The Lost Prospector  LbNA # 18234

OwnerPeach & Cappy    
Placed DateSep 15 2005
LocationRifle, CO
Found By (hidden)
Hike Distance?

(This is the first in a series of recorded Colorado “Lost Treasure Tales” Letterboxes)

One afternoon of a late summer day in 1849, a young traveler from New Orleans arrived at the small settlement of Glenwood Springs, Colorado. The people in camp remember his arrival due to his odd dress and manners (they said he resembled a seventeenth century pirate). Oddly, he went by the name of “Buck Rogers”. Young Buck paid for his lodging and gear with old looking gold coins and beaded jewelry.

After a few days of rest and preparation, he set out west along the Colorado River seeking to claim his fortune in gold. The camp settlers warned Buck of the many dangers of prospecting alone in the wilderness but he insisted it was his destiny to come here and claim his fortune. They all laughed and were saddened at the same time as they heard this same tale many times before. However, what was different about Buck was he had brought with him some very unusual tools he said would assure him of success.

Several weeks passed by and the folks of Glenwood guessed that Buck had met with ill fate like so many others before him. Then one day on a beautiful October afternoon, Buck came riding into town on his sturdy mule with two pack mules in tow. The mules were loaded with sacks of gold (both gold dust and gold nuggets) of the highest quality seen in these parts. When asked where he make the find, Buck said he had traveled West along the Colorado River and then headed North up a canyon gap that reminded him somehow of a rifle. The area of his find was green with vegetation, and had plenty of water and game (like an island in the desert sea).

Buck spent 10 days in town celebrating his fortune with some not so virtuous activities (must be the pirate blood in him). By noticing a changing mood from the camp folks, Buck decided it was time to head back to his claim and amass his fortune once again. After riding a few miles out of camp, Buck became aware that three hombres had followed him out of camp. He decided to lead them in the wrong direction to protect his earlier discovery. This proved to be poor Buck’s undoing. He soon lost sight of the three hombres but also became lost himself (Buck was apparently better at navigating the oceans than land). Later, it was rumored his horse slipped and they fell into the Colorado River never to be seen again.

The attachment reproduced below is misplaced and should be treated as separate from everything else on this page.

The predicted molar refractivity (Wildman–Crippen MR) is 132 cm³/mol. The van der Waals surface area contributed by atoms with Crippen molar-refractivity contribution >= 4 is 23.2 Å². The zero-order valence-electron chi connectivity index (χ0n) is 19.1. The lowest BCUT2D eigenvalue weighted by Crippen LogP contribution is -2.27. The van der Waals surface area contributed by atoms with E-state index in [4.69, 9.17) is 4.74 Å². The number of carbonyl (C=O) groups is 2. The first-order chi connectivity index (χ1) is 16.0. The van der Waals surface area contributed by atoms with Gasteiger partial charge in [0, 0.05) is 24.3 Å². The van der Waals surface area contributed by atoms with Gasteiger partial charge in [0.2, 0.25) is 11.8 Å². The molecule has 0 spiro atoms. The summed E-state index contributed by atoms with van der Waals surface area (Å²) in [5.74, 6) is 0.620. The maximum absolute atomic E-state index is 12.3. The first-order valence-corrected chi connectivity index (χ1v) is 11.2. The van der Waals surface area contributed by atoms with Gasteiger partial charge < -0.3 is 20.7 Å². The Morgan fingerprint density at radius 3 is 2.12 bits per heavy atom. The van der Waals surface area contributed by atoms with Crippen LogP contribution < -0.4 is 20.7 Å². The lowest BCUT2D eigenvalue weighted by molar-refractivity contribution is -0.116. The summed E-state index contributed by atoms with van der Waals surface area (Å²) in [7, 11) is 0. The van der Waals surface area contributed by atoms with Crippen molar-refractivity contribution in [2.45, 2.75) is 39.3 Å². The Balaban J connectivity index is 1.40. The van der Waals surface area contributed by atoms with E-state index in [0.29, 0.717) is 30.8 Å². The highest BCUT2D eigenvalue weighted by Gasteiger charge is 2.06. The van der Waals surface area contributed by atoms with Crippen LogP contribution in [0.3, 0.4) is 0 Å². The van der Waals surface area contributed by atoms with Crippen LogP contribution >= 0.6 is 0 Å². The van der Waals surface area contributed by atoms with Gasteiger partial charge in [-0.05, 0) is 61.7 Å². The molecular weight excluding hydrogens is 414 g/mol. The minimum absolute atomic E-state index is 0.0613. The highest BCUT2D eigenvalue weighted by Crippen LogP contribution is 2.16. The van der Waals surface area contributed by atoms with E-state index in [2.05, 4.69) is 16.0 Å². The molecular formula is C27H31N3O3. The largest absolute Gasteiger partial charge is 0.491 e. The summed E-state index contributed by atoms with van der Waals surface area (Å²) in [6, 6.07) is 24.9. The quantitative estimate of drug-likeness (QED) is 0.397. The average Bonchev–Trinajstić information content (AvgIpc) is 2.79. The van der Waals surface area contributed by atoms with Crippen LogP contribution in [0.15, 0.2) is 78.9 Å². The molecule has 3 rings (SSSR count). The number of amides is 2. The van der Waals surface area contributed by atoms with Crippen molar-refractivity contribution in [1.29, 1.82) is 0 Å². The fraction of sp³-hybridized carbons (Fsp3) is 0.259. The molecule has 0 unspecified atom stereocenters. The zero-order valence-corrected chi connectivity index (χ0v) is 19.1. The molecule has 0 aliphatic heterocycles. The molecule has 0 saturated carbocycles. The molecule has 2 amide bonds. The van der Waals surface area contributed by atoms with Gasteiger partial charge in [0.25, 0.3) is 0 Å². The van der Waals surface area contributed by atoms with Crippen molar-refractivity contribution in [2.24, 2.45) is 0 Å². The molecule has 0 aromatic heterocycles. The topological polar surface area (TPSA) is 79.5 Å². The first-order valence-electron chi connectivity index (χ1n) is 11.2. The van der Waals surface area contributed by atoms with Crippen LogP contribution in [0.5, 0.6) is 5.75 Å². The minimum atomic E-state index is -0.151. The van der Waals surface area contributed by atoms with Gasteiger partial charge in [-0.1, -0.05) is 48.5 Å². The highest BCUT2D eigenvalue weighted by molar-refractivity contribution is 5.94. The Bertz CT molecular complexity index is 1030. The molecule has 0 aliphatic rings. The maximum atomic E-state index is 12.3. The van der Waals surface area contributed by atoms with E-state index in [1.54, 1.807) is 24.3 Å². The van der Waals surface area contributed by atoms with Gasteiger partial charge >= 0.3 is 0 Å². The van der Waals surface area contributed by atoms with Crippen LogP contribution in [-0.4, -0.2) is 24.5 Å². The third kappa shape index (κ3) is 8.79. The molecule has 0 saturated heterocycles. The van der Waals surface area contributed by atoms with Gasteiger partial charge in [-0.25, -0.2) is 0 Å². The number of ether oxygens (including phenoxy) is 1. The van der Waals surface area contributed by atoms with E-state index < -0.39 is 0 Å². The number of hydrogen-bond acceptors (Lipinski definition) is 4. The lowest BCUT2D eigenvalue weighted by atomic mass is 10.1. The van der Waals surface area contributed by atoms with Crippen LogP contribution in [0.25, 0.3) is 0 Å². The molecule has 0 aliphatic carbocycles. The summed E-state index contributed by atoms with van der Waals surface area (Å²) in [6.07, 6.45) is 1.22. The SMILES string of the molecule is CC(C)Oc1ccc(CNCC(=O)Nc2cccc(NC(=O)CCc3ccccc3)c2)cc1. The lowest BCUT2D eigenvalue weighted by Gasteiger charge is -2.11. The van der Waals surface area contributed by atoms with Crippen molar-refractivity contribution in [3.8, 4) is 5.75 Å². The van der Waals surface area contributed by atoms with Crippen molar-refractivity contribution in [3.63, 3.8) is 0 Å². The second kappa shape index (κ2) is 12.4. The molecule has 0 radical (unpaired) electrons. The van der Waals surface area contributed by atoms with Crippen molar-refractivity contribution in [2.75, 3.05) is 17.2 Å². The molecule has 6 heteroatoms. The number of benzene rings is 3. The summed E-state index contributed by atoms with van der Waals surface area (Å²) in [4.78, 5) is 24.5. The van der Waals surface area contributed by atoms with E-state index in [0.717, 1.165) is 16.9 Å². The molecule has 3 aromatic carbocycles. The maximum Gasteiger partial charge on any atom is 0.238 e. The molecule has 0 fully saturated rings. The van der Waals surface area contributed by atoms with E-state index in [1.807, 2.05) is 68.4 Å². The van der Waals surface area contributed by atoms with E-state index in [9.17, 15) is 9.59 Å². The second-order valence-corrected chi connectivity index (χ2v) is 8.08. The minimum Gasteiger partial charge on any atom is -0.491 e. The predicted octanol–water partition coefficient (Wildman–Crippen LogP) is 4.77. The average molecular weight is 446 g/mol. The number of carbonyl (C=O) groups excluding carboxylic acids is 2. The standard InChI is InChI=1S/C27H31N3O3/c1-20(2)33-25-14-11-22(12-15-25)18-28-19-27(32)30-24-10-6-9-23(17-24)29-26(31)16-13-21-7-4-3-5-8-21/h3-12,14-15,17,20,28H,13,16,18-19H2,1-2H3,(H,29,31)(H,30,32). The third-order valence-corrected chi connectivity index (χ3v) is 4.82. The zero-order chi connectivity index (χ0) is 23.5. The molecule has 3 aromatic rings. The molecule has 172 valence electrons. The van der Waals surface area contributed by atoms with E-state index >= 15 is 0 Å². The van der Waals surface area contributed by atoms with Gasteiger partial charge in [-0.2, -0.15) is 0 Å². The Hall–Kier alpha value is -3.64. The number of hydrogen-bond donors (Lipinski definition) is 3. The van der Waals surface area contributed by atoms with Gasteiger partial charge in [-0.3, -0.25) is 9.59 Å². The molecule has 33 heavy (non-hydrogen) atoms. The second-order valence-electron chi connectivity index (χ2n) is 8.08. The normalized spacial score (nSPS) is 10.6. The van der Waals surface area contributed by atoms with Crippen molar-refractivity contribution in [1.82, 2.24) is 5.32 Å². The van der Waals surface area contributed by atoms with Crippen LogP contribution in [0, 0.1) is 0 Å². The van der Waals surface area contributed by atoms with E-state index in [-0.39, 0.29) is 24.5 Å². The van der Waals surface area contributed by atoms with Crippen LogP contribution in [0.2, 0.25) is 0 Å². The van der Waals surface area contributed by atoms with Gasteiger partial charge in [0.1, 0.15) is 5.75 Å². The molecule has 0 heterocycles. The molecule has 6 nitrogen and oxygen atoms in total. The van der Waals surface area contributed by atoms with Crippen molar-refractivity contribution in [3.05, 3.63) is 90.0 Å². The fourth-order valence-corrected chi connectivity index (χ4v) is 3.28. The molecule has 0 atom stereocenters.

For several years following Buck’s disappearance, the people of Glenwood searched for Buck’s lost claim without success. Perhaps you will have better luck finding where “The Lost Prospector” found his fortune.

DIRECTIONS: From I-70, exit at Rifle and head to Rifle Falls State Park (head North on Hwy 13 thru town; about 2 miles is the exit to 325). Continue on 325 past Rifle Gap Reservoir and then past Rifle Falls State Park until the pavement ends (behind the state fish hatchery). At the end of the paved road, pull over and park your car behind the fish hatchery. Walk up the dirt road that takes you to Rifle Mtn. Park. Immediately on your left you will see a tall post. Stand next to this post and look back towards the paved road and you see a CO 325 sign. Just up the hill from this sign and the road and about 15 steps from the post you will see a 4 foot rock. Look behind the rock. If the pines could speak they would tell you of a befuddled looking prospector with the look of a sea-faring pirate wandering listlessly through this area…..The Lost Prospector!

If you have time, we highly recommend you journey on into Rifle Falls State Park. It's a beautiful drive and you will see rock climbers right along the road and there are many camping and hiking trails. We originally placed the Lost Prospector on a trail, but we checked on him July 2011 and there were campers too close for comfort, so we relocated the box.

Please re-hide well.
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